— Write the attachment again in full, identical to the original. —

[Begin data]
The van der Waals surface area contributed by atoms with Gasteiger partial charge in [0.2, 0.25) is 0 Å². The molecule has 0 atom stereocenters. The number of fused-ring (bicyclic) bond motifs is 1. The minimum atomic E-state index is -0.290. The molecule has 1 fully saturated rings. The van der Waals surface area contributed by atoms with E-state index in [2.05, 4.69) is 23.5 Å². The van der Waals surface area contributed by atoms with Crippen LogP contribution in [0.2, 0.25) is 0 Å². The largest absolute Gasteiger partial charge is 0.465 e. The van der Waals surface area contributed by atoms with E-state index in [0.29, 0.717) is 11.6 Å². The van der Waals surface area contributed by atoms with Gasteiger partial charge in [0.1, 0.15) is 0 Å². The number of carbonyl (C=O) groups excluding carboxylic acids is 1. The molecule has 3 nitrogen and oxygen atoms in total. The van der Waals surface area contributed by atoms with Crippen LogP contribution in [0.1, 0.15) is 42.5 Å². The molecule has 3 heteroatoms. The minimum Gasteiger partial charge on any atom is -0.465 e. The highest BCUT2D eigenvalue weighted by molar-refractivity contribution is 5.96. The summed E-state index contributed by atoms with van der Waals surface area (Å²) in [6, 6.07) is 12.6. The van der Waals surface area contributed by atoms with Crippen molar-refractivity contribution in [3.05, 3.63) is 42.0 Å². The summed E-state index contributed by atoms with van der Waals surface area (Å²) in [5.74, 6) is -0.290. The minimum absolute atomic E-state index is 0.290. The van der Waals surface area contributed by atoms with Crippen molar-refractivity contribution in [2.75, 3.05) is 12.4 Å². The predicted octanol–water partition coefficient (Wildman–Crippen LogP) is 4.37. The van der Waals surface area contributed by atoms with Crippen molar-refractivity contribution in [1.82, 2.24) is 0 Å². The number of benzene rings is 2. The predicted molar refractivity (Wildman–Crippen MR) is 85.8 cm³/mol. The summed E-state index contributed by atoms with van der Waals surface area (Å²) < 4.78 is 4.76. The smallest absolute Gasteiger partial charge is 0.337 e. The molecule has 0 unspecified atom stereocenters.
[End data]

The van der Waals surface area contributed by atoms with Gasteiger partial charge in [0.2, 0.25) is 0 Å². The molecule has 0 atom stereocenters. The number of fused-ring (bicyclic) bond motifs is 1. The minimum atomic E-state index is -0.290. The molecule has 1 fully saturated rings. The van der Waals surface area contributed by atoms with E-state index in [2.05, 4.69) is 23.5 Å². The van der Waals surface area contributed by atoms with Crippen LogP contribution in [0.2, 0.25) is 0 Å². The largest absolute Gasteiger partial charge is 0.465 e. The van der Waals surface area contributed by atoms with E-state index in [0.29, 0.717) is 11.6 Å². The van der Waals surface area contributed by atoms with Gasteiger partial charge in [0.1, 0.15) is 0 Å². The number of carbonyl (C=O) groups excluding carboxylic acids is 1. The molecule has 3 nitrogen and oxygen atoms in total. The van der Waals surface area contributed by atoms with Crippen LogP contribution in [0.1, 0.15) is 42.5 Å². The molecule has 3 heteroatoms. The minimum Gasteiger partial charge on any atom is -0.465 e. The highest BCUT2D eigenvalue weighted by molar-refractivity contribution is 5.96. The summed E-state index contributed by atoms with van der Waals surface area (Å²) in [6, 6.07) is 12.6. The van der Waals surface area contributed by atoms with Crippen molar-refractivity contribution in [3.05, 3.63) is 42.0 Å². The summed E-state index contributed by atoms with van der Waals surface area (Å²) in [5.74, 6) is -0.290. The minimum absolute atomic E-state index is 0.290. The van der Waals surface area contributed by atoms with Crippen molar-refractivity contribution in [2.75, 3.05) is 12.4 Å². The predicted octanol–water partition coefficient (Wildman–Crippen LogP) is 4.37. The van der Waals surface area contributed by atoms with Crippen molar-refractivity contribution in [1.82, 2.24) is 0 Å². The number of benzene rings is 2. The predicted molar refractivity (Wildman–Crippen MR) is 85.8 cm³/mol. The summed E-state index contributed by atoms with van der Waals surface area (Å²) < 4.78 is 4.76. The smallest absolute Gasteiger partial charge is 0.337 e. The molecule has 0 unspecified atom stereocenters.